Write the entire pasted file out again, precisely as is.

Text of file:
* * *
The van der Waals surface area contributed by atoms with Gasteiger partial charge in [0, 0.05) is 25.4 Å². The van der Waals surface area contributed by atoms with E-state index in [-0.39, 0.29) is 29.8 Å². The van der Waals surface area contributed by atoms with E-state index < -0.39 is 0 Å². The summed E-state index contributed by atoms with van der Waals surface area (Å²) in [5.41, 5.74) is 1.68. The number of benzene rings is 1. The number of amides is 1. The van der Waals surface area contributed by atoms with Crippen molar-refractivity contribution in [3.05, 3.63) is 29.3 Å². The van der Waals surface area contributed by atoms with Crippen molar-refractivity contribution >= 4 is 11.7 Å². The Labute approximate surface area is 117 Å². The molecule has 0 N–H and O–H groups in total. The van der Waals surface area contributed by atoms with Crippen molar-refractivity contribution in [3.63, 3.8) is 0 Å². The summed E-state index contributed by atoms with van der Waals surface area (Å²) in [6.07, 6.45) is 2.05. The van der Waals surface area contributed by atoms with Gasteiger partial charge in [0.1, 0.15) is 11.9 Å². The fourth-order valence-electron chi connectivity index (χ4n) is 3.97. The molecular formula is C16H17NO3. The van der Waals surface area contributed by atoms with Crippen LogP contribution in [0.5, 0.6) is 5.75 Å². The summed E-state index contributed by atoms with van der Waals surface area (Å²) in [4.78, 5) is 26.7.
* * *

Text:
The van der Waals surface area contributed by atoms with Gasteiger partial charge in [0, 0.05) is 25.4 Å². The van der Waals surface area contributed by atoms with E-state index in [-0.39, 0.29) is 29.8 Å². The van der Waals surface area contributed by atoms with E-state index < -0.39 is 0 Å². The summed E-state index contributed by atoms with van der Waals surface area (Å²) in [5.41, 5.74) is 1.68. The number of benzene rings is 1. The number of amides is 1. The van der Waals surface area contributed by atoms with Crippen molar-refractivity contribution in [3.05, 3.63) is 29.3 Å². The van der Waals surface area contributed by atoms with Crippen molar-refractivity contribution >= 4 is 11.7 Å². The Labute approximate surface area is 117 Å². The molecule has 0 N–H and O–H groups in total. The van der Waals surface area contributed by atoms with Crippen molar-refractivity contribution in [3.63, 3.8) is 0 Å². The summed E-state index contributed by atoms with van der Waals surface area (Å²) in [6.07, 6.45) is 2.05. The van der Waals surface area contributed by atoms with Gasteiger partial charge in [0.1, 0.15) is 11.9 Å². The fourth-order valence-electron chi connectivity index (χ4n) is 3.97. The molecular formula is C16H17NO3. The van der Waals surface area contributed by atoms with Crippen LogP contribution in [0.5, 0.6) is 5.75 Å². The summed E-state index contributed by atoms with van der Waals surface area (Å²) in [4.78, 5) is 26.7.